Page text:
Don’t Let Gum Disease Get You

Tips for practicing better oral hygiene
Author: Sarah M. Aldridge, MS

Those pearly whites you flash when you smile may seem firmly anchored in your mouth, but that’s not necessarily so. All it takes is a case of gum disease to slowly weaken and loosen your teeth and other supporting structures. A 2012 study by the US Centers for Disease Control and Prevention (CDC) published in the Journal of Dental Research showed that of the nearly 3,800 adults ages 30 and older whose data were evaluated, almost half had gum disease. In those over 65 years old, the incidence skyrocketed to more than 70%.

The CDC findings come as no surprise to Rebecca Schaffer, DDS, owner and primary dentist at Sundance Dental Care in Phoenix, Arizona. “Gum disease is a huge problem,” she says. Lack of dental insurance and fear of the dentist prevent many people from getting regular dental checkups. “But the mouth is very much a part of the body,” she says. “You can’t be healthy without a healthy mouth.”

Brushing your teeth after breakfast and at bedtime aren’t enough to keep gum disease at bay. There may be a few new steps you need to add to keep your teeth and gums healthy. And that advice goes for people with bleeding disorders, too. (See Home Sweet Dental Home.)

Gum disease and bacteria

The finger of blame for gum disease points at one primary perpetrator: bacteria. When you consume starchy or sugary foods or beverages, from candy and soda to potato chips and bread, bacteria in your mouth feed on the sugar in the carbohydrates. They produce plaque, a sticky film that coats teeth. If you don’t brush your teeth, the plaque absorbs calcium and phosphorus from your saliva. Soon a cementlike substance called tartar, or calculus, hardens under the gum line. Tartar makes plaque tough to remove.
At first, there may be no pain as your gums, or gingiva, become red, swollen and bleed readily—all signs of gingivitis. But left untreated, gingivitis can lead to periodontitis, literally inflammation of the area surrounding the teeth, including the gums, supporting tissue and bone.

The bacteria in your mouth produce endotoxins that irritate the gums, stimulating chronic inflammation around the base of teeth. Soon the gums pull away from the teeth, forming pockets where more plaque and tartar accumulate. Deep infection in these pockets can destroy tissues, such as ligaments and tendons. It can also cause painful tooth abscesses and infection of the jaw bone. “This process of chronic infection and inflammation destroys the tissues that are meant to hold our teeth in place,” Schaffer says. It’s slow and often painless. “You don’t feel anything until the end, until it’s too late.”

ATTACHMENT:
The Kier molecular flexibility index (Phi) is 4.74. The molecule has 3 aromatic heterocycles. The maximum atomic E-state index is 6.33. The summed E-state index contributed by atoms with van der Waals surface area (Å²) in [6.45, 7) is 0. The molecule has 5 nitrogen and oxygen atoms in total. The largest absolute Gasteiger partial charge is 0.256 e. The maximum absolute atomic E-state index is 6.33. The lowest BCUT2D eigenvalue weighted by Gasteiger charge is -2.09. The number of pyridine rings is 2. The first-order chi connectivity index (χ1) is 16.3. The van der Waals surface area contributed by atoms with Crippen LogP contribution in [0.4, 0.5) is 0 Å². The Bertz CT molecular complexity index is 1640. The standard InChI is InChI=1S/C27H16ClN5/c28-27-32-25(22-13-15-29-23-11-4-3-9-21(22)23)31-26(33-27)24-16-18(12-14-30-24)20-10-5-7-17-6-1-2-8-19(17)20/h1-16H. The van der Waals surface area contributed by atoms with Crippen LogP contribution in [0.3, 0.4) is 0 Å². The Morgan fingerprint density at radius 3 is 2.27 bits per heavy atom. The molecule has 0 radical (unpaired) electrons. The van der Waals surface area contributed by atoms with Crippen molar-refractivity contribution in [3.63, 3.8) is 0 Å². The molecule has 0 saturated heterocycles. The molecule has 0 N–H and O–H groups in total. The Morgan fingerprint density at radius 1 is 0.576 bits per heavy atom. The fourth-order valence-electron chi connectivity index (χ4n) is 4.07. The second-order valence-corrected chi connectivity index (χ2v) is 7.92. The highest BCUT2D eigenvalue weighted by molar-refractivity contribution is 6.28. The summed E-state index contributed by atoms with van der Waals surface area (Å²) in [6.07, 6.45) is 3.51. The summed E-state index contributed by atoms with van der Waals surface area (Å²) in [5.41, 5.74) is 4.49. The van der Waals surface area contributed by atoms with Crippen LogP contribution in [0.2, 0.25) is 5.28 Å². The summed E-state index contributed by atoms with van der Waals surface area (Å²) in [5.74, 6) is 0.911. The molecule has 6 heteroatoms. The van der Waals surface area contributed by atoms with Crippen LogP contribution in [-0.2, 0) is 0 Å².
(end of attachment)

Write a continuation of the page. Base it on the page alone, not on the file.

Signs and symptoms

Symptoms of gum disease include red, swollen, tender gums and bleeding while eating food, brushing or flossing your teeth. Other signs are receding gums and chronic bad breath. A change in your bite or in the fit of partial dentures, and loose teeth also signal advancing gum disease.

Who’s at risk?

The CDC study found that men were more likely to experience gum disease than women. Mexican Americans had the highest rate of any ethnic group—66.7%. Smokers and families living below the federal poverty level were also at increased risk.

Women are prone to gum disease, too, according to the American Academy of Periodontology (AAP). Gum disease is more likely during life stages associated with fluctuating  hormone levels, such as puberty, pregnancy and menopause.

Other factors that can make you susceptible to gum disease include genetics, diabetes, dry mouth, HIV and rheumatoid arthritis. Drugs that reduce the flow of saliva and others, such as heart medications, oral contraceptives and steroids, can promote gum disease.

Serious complications

Gum disease may not sound serious, but if untreated, it can be. The endotoxin-producing bacteria from your mouth can enter your bloodstream through your gums, where they can lodge in your lungs or heart. In arteries, the bacteria can trigger inflammation that narrows the blood vessel walls, which can lead to heart attacks. “Studies have shown an association between periodontal disease and heart disease, rheumatoid arthritis and pregnancy outcomes,” Schaffer says. “Chronic inflammation affects the entire body.”

The AAP says that men with gum disease are 49% more likely to develop kidney cancer, 54% more likely to develop pancreatic cancer and 30% more likely to develop blood cancers.